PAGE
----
Bloomsbury (2021) h/b 272pp £85 (ISBN 9781350101890)
P.’s monograph had its origins in the PhD thesis she wrote some years ago under the supervision of Nicola Giardini, a professor in Italian literature at Oxford. Her subject then was Sappho and Catullus as lyric archetypes in the poetry of Giovanni Pascoli (1855-1912), Salvatore Quasimodo (1908-68), Ezra Pound (1885-1972) and Anne Carson (b.1950). Today, P. is an Assistant Professor at Durham University, and in this new book she has added H.D. (1886-1961), Luciano Anceschi (1911-95), Guido Ceronetti (1927-2018), Rosita Copioli (b.1948), Robert Lowell (1917-77) and Louis Zukovsky (1904-78) to her study. Thus, she covers the reception of Sappho and Catullus in Italian and North American poetry from the 1890s to the 2010s, including the American Modernists, Italian Hermeticists and American Postmoderns. She begins with the influences of one of Sappho’s few substantial surviving pieces, φαίνεταί μοι κῆνος ἴσος θέοισιν (fr.31), and Catullus’s translation ille mi par esse deo videtur (51), but she explores the reception of a wide range of Sapphic fragments and Catullan verses.
Sometimes P. relates the reception of Sappho and Catullus to the themes of eros (love) and thanatos (death), sometimes to questions of appropriation and translation. She reports on their changing status as poetic models, and elucidates the social and psychological implications. Pascoli uses them as triggers for ‘mythical rewritings’. Both his and Pound’s verses ‘sublimated the moment of defloration into figures of blooming and images of loss linked to youth’. H. D., Carson and Copioli ‘call upon Sappho and Catullus to denounce the exploitative patriarchal and heteronormative power structures inherent in rituals like marriage or to advocate alternative feminine models.’
By contrast, P. notes that Lowell used Sappho and Catullus to ‘advance a covert social criticism of the United States in the 1950s’. In the 1960s, Zukovsky, like Ceronetti, ‘foregrounds Catullan obscenities’, but his artistic objective is to evoke the sound of Catullus’s Latin at the expense of semantic equivalence. Thus ille mi par esse deo videtur / ille, si fas est, superare divos becomes extraordinarily:
He’ll hie me, par is he? The God divide her,
He’ll hie, see fastest, superior deity.
The postmodernist Anne Carson, takes Sappho’s vocabulary and turns every second line of her poem ‘TV Men: Sappho’ into snapshots of Sappho’s imagery in fragment 31:
He She Me You Thou disappears…
Laugh Breathe Look Speak Is disappears …
Tongue Flesh Fire Eyes Sound disappears …
Cold Shaking Green Little Death disappears …
Nearness When Down In I disappears …
But All And Must To disappears.
P. comments that the vast majority of her ‘sightings’ reflect changed social and political discourses about gender and identity; on this question she is usually content to report rather than judge. Sappho and Catullus have indeed become paradigmatic in the battle for equality and the legitimisation of diversity.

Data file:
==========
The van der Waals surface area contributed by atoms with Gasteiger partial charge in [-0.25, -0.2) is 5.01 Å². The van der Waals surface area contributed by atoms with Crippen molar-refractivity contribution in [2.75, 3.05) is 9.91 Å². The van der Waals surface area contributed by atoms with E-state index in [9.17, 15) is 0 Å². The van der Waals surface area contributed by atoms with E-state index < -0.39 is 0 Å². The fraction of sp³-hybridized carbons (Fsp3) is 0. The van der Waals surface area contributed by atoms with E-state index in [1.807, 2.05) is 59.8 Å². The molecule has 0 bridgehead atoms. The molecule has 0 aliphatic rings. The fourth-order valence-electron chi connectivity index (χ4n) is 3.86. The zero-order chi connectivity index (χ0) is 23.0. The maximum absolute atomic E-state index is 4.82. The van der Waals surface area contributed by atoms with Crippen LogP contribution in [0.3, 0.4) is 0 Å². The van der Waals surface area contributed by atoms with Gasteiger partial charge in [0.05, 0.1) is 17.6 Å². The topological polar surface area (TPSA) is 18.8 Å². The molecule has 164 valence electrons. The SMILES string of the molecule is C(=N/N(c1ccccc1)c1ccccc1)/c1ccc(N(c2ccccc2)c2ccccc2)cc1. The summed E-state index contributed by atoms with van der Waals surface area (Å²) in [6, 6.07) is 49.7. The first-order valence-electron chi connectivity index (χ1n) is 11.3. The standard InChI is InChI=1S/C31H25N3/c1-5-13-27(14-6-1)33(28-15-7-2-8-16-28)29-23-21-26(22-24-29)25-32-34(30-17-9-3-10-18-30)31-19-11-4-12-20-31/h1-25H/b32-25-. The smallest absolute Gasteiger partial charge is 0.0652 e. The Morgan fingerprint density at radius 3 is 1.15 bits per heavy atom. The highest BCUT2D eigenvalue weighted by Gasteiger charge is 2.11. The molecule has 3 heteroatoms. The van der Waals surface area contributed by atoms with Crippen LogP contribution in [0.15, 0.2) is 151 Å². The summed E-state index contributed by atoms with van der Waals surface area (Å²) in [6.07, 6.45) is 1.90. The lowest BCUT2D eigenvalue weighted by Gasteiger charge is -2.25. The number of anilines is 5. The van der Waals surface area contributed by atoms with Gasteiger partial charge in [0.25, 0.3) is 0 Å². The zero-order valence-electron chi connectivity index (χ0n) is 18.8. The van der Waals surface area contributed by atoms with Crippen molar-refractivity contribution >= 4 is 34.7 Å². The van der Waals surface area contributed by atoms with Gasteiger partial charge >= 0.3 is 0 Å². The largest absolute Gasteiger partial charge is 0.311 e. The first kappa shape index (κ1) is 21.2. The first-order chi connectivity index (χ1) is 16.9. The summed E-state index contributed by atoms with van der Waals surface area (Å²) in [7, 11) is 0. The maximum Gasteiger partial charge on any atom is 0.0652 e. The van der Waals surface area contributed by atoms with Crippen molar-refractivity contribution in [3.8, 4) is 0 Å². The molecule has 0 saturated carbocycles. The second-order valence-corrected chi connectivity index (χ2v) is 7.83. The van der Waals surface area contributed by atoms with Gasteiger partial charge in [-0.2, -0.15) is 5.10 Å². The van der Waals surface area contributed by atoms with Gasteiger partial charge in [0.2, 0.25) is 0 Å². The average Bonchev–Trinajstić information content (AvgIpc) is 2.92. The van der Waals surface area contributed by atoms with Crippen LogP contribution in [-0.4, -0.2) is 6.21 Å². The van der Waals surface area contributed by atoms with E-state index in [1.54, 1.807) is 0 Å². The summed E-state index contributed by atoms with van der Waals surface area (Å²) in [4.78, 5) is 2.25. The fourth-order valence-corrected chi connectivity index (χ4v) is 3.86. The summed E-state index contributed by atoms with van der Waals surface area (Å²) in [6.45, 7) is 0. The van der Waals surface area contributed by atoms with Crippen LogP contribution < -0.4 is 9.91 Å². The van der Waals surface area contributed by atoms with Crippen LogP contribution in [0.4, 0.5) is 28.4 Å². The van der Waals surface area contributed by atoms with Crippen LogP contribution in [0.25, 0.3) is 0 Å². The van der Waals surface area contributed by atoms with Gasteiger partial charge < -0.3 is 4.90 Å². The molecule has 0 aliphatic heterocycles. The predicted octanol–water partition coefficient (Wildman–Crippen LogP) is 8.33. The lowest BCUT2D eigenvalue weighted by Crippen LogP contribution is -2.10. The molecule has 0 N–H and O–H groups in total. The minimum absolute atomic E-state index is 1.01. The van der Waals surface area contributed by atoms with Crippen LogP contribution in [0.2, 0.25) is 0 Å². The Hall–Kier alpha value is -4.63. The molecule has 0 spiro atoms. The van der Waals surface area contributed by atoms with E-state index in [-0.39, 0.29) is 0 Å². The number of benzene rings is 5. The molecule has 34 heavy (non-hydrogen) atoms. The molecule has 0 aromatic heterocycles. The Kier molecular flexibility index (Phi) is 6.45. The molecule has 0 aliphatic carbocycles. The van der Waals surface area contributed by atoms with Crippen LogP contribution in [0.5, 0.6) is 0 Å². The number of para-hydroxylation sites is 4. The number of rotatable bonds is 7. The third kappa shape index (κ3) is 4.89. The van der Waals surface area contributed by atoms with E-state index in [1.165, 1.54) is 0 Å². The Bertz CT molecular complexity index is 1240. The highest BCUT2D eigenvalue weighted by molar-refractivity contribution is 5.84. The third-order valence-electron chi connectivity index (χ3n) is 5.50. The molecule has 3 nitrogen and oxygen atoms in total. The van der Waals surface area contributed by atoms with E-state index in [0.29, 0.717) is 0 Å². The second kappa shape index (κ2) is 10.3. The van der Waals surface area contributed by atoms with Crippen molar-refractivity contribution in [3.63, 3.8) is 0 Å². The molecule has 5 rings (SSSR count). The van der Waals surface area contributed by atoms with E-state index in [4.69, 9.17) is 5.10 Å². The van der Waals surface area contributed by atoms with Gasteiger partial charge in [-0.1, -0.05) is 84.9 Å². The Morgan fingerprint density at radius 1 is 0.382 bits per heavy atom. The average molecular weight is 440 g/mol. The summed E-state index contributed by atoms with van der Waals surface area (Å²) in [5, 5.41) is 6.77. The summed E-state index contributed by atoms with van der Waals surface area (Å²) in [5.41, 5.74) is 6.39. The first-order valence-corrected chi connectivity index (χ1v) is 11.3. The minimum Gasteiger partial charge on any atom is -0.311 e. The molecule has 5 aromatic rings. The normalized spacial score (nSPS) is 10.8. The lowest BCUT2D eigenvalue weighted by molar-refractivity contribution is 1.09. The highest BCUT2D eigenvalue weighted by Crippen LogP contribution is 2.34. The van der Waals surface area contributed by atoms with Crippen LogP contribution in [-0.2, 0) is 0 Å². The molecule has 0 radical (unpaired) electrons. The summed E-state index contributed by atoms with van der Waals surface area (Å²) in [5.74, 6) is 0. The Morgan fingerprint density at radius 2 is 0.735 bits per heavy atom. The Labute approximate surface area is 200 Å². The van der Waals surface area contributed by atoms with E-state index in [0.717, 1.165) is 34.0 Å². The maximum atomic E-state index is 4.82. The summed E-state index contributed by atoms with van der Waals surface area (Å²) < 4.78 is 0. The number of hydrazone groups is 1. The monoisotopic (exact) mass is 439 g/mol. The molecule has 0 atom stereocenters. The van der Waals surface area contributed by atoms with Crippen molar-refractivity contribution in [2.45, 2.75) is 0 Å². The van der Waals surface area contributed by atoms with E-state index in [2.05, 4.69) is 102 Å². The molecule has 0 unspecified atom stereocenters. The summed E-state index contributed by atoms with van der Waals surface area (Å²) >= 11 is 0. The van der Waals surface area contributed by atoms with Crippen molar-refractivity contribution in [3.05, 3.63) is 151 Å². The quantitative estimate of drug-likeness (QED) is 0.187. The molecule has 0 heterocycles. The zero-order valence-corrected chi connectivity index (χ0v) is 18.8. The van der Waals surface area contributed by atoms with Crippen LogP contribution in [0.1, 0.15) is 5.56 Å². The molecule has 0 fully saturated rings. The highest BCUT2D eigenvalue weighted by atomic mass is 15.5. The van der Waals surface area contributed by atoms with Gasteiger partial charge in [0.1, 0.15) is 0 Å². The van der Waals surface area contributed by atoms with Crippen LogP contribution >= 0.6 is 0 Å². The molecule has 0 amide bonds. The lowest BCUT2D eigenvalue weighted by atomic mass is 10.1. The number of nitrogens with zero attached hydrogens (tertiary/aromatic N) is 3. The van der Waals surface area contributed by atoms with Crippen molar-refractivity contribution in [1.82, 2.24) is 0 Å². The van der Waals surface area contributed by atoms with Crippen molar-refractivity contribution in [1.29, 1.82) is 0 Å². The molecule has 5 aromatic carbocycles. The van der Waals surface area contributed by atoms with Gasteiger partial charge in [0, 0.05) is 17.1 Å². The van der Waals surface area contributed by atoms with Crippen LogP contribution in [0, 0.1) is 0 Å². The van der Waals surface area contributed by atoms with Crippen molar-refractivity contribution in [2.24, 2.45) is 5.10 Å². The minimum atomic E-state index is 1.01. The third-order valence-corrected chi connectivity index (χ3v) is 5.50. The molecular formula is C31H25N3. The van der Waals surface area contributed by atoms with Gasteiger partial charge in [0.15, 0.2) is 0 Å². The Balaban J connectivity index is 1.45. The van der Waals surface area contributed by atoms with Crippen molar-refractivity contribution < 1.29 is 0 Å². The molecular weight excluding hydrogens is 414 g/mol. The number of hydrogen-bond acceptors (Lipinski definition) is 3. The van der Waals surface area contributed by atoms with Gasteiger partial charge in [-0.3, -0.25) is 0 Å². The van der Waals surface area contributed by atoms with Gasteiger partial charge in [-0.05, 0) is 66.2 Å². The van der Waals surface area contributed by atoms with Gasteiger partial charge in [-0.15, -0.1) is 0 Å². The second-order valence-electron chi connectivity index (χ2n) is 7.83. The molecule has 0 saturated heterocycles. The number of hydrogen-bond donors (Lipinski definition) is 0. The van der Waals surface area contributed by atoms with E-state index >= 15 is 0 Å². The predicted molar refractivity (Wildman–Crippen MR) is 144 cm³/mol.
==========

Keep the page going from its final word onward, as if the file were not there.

Perhaps P. could have noted that there are limits to our understanding of such gender identities among the poets of antiquity. The interface between truth and performance art is often blurred. Little survives beyond their poetry, their lyric skill, their sentiment and their passion. Catullus was capable of lewdness and vitriol, and had at least one young male sexual partner. Sappho had passionate feelings for younger women, but she married and gave birth to a daughter. In the social environment of Greece and Rome, it is unsurprising that young men and women fell in love with others of the same sex. Here, P. correctly registers a note of caution: Sappho’s fragments are ‘clearly implicated within a male-identified erotic discourse’ which maintains a sense of bisexual eros. P. notes the debate on whether Catullus’s passer is a sparrow or sexual symbol with equanimity.
P. treads carefully, observing and analysing. Each chapter begins with an arresting scenario and moves smoothly forward to her assessment of the poetic reception in twentieth-century Italy and North America. Her study is a valuable introduction to significant writers and movements. The Italians, particularly, Pascoli, Quasimodo, Ceronetti and Copioli are little known in the English-speaking world and repay study.
There are occasional difficulties in identifying P.’s Sapphic fragments, as she uses Bergk’s and Diehl’s numeration; the index in the Loeb edition proved helpful. P. adopts Bergk’s manuscript readings of Sappho, which are sometimes questionable. There are very few slips: ‘noetoeric’ on page 118 refers to the neoterics. On page 168, ‘bagnare’ in Copioli’s ‘I flussi di Oceano bagnano la madre,/ … bagnate di eros / vinciamo il tempo’’ is better translated ‘bathe(d)’ that ‘wet’. In the Index, a search for Lowell is hampered by its appearing after ‘lyric’.
The publisher’s price of £85 (online £76.50) seems high and may limit the circulation. Dissemination will depend on academic reviews and recommendations. But P. is to be commended on a thoughtful and fascinating study, and her work deserves to be followed and appreciated.